- Post 22 February 2013
- Last Updated on 22 February 2013
- By NVS/paolopatrizi.com
The phenomenon of foreign women, who line the roadsides of Italy, has become a notorious fact of Italian life. These women work in sub-human conditions; they are sent out without any hope of regularizing their legal status and can be easily transferred into criminal networks.
Many are Africans working as prostitutes to send money home to their families. For nearly twenty years the women of Benin City, a town in the state of Edo in the south-central part of Nigeria, have been going to Italy to work in the sex trade and every year successful ones have been recruiting younger girls to follow them.
The Nigerian trafficking industry is fueled by the combination of widespread emigration aspirations and severely limited possibilities for migrating to Europe.
The term Trafficking of persons is restricted to instances where people are deceived, threatened, or coerced into situations of exploitation, including prostitution. This contrasts with Human smuggling, in which a migrant purchases services to circumvent immigration restrictions, but it is not a victim of deception or exploitation.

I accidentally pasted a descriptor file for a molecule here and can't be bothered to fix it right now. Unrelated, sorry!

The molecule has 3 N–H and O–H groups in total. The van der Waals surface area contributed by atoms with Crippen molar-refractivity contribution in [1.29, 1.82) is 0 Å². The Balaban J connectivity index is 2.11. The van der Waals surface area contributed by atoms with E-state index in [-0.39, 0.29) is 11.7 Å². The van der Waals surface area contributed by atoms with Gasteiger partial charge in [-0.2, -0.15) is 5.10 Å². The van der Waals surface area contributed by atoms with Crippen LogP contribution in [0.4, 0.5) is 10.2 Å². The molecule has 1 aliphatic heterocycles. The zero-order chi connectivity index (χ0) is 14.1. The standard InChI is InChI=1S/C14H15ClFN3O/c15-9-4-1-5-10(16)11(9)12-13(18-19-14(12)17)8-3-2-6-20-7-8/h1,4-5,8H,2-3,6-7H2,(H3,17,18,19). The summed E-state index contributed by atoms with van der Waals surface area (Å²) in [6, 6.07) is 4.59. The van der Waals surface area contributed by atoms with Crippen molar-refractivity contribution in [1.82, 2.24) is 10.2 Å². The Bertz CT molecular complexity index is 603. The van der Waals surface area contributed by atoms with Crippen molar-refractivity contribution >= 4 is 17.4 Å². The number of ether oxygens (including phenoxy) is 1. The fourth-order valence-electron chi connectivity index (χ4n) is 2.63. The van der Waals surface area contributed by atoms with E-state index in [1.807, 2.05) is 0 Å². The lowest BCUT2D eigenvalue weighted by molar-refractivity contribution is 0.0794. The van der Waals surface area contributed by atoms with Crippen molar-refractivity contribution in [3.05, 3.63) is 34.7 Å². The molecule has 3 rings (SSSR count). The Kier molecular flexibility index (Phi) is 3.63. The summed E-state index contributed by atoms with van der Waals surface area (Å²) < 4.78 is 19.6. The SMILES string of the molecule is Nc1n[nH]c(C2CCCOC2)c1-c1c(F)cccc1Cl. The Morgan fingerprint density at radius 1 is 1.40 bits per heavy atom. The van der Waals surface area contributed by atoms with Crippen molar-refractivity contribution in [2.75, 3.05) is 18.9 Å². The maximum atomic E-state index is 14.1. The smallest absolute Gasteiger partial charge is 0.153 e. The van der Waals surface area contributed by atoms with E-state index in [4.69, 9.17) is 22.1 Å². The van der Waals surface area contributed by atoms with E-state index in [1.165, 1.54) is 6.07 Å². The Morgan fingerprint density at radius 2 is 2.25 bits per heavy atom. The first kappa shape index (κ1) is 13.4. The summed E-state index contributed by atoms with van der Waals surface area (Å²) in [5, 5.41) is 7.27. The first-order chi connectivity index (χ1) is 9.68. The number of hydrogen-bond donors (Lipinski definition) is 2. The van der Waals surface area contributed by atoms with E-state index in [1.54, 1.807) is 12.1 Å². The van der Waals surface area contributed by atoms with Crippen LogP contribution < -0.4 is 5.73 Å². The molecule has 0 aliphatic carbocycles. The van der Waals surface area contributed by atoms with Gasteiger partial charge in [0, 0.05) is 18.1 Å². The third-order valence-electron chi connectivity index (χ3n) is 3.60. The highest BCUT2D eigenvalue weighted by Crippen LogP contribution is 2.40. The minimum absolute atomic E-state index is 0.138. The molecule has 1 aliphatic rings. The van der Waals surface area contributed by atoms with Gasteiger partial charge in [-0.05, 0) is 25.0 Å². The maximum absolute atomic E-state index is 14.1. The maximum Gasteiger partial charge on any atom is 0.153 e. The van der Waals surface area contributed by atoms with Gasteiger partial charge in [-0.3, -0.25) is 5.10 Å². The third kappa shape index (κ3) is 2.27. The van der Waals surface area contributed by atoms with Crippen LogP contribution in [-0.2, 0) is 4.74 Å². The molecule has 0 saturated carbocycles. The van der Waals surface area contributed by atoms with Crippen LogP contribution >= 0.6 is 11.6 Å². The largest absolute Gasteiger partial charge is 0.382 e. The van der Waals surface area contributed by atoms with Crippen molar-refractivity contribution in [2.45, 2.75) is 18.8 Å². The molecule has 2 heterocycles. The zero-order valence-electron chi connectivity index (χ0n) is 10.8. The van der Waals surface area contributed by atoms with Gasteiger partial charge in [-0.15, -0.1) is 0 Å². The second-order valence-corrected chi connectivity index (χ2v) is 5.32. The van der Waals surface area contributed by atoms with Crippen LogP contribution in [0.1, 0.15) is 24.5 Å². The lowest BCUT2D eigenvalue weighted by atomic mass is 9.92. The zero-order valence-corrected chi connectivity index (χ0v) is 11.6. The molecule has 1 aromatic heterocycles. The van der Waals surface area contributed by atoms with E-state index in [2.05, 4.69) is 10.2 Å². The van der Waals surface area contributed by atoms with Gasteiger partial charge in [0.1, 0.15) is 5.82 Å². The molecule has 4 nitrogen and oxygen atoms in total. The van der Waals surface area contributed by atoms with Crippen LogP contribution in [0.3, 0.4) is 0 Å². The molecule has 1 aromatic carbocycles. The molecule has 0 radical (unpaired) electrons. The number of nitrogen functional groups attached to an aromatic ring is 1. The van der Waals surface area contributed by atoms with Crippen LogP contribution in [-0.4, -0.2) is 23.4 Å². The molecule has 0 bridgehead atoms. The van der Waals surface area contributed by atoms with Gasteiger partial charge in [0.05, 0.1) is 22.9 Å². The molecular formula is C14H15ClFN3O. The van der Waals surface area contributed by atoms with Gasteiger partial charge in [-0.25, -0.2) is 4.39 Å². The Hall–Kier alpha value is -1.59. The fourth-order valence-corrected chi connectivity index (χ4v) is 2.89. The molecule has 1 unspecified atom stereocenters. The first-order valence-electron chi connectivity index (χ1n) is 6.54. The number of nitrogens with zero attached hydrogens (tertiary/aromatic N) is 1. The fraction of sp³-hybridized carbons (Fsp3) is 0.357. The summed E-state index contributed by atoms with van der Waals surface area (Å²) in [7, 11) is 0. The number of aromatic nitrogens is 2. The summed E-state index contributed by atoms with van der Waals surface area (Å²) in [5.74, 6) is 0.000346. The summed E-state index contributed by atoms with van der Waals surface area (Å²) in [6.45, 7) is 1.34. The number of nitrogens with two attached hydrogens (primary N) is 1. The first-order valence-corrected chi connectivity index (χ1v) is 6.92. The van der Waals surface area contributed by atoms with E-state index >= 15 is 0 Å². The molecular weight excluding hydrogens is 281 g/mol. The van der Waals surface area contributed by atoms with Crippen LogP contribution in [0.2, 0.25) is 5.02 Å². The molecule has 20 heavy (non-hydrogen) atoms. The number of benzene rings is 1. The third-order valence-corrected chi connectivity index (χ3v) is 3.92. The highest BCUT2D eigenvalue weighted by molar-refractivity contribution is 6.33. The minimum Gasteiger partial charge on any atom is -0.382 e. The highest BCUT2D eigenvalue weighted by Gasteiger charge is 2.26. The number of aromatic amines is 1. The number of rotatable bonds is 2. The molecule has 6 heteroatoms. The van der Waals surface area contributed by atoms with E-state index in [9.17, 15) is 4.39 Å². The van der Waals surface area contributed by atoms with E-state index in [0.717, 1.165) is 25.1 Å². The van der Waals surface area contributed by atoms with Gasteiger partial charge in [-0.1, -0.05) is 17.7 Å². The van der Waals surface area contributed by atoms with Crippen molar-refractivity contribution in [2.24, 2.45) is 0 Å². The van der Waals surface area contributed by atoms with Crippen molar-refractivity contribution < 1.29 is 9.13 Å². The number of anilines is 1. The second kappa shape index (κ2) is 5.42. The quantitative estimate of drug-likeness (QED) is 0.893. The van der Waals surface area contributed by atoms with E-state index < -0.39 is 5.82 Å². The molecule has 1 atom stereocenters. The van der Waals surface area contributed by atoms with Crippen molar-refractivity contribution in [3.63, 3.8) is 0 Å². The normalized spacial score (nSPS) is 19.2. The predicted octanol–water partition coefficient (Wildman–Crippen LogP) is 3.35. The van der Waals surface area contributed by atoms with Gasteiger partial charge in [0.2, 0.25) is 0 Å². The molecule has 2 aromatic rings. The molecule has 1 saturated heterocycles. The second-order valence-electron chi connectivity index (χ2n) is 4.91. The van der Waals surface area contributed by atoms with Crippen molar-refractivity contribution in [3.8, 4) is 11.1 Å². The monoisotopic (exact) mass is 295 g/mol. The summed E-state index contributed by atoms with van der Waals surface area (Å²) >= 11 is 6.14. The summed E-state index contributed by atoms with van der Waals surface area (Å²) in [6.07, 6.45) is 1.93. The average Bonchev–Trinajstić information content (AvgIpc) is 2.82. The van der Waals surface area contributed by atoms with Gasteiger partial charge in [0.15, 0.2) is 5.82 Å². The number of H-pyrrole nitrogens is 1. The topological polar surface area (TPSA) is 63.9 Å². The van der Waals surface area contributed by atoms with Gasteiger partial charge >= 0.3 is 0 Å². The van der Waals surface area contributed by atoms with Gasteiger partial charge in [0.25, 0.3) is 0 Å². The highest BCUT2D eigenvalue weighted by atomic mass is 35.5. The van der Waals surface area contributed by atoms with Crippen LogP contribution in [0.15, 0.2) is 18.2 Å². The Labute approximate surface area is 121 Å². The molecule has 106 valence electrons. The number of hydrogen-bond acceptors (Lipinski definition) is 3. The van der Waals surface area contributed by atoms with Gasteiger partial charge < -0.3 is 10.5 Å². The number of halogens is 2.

Most migrant women, including those who end up in the sex industry, have made a clear decision to leave home and take their chances overseas. They are headstrong and ambitious women who migrate in order to escape conflict, persecution, environmental degradation, natural disasters and other situations that affect their habitat and livelihood.
Ensuring a better future for one’s family in Nigeria is a principal motivation for emigration within and outside the trafficking networks. Working abroad is therefore often seen as the best strategy for escaping poverty. The success of many Italos, as these women are called, is evident in Edo. For many girls prostitution in Italy has become an entirely acceptable trade and the legend of their success makes the fight against sex traffickers all the more difficult.
One concern is that the anti-trafficking crusade is causing effects opposite to its objectives. What presents itself as a campaign to protect migrants from harm is actually making their efforts to flee home, to find work, to make the most of their lives in often difficult and unforgiving circumstances, much harder.